November flew by!  I find myself working on holiday cards and enjoying my favorite season.  This year it’s extra special due to the success of my football and basketball teams at Michigan State.    MSU’s green and white are a perfect match for the Christmas season. Go Spartans!

I’ve added some new cards to the greeting card gallery.  Take a look and let me know what you think.

Happy holidays to all!

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The Art of Football

Fall and football have always provided me with such joy and entertainment.  Obviously the colors of fall would entice any painter to paint, but why be drawn to football?  I guess the answer is I grew up with it.  Watercolor painting of two hummingbirds holding up a blue banner that says My parents lived in Ann Arbor, MI while my dad attended the University of Michigan Law school.  I spent ages 3-5 romping the campus.  I’ve always loved the feeling in “The Big House”, U of M’s beautiful stadium.  When the Wolverine band plays “Hail to the Victors” I still light up and cry.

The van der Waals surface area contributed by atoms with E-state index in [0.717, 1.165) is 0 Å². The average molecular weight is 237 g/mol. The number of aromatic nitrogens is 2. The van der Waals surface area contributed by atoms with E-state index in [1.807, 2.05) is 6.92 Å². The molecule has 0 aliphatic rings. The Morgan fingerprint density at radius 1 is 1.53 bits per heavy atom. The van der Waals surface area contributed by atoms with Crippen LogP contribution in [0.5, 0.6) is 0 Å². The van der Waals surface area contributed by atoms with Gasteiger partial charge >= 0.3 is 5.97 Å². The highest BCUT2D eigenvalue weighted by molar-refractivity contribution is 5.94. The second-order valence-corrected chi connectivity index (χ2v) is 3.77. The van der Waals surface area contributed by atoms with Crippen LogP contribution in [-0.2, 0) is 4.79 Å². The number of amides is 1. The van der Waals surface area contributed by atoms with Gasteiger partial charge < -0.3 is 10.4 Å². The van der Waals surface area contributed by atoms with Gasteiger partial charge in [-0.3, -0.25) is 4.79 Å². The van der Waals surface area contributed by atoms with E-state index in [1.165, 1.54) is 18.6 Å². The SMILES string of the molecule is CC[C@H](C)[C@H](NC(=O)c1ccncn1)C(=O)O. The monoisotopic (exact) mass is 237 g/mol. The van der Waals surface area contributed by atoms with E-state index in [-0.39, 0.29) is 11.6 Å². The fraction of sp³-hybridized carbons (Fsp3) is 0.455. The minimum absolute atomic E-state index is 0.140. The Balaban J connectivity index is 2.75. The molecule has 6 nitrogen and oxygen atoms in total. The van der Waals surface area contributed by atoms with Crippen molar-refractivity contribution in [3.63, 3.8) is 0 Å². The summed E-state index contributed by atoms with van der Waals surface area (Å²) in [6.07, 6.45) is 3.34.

Watercolor painting by artist Barbara Bromley of a bobcat with the word
As I consider life transitions, I can’t help but mention how many college teams have been added to my cheering list over the years:  Grand Valley State University, Western Michigan,  University of Georgia, Universities of Texas – Austin and San Antonio, and of course the great Michigan State Spartans.  I followed in my brother’s footsteps to attend MSU in East Lansing.  I met my husband and earned a degree at this gorgeous campus.
Watercolor painting by artist Barbara Bromley of two hummingbirds holding up a blue banner that says
When I cheer for the various colleges attended by loved ones, I’m also cheering for my family and our shared love of learning.  I have “woofed” with my younger brother while watching the GA Bulldogs, toasted wine with my older brother after the Spartans beat Ohio State 28-24 in 1998, taking on their rightful position as season-spoilers.  I cried when my babies graduated from UT and UTSA.
Watercolor painting by Barbara Bromley, with a hand-lettered
Now that my daughter is a professor at the University of Kentucky, guess who has gained my loyalty?  One artistic benefit of this is my new love of painting bobcats.  Go WILDCATS!  Go BIG BLUE!  (except when you’re playing the MSU Spartans)

Thanks for listening,

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P.S.  –  Here’s me, my husband (right) and brother celebrating MSU’s 1998 football victory over OSU.

Photograph of artist Barbara Bromley, her husband (right) and brother (left) celebrating the Spartan victory over OSU in 1998 collegiate football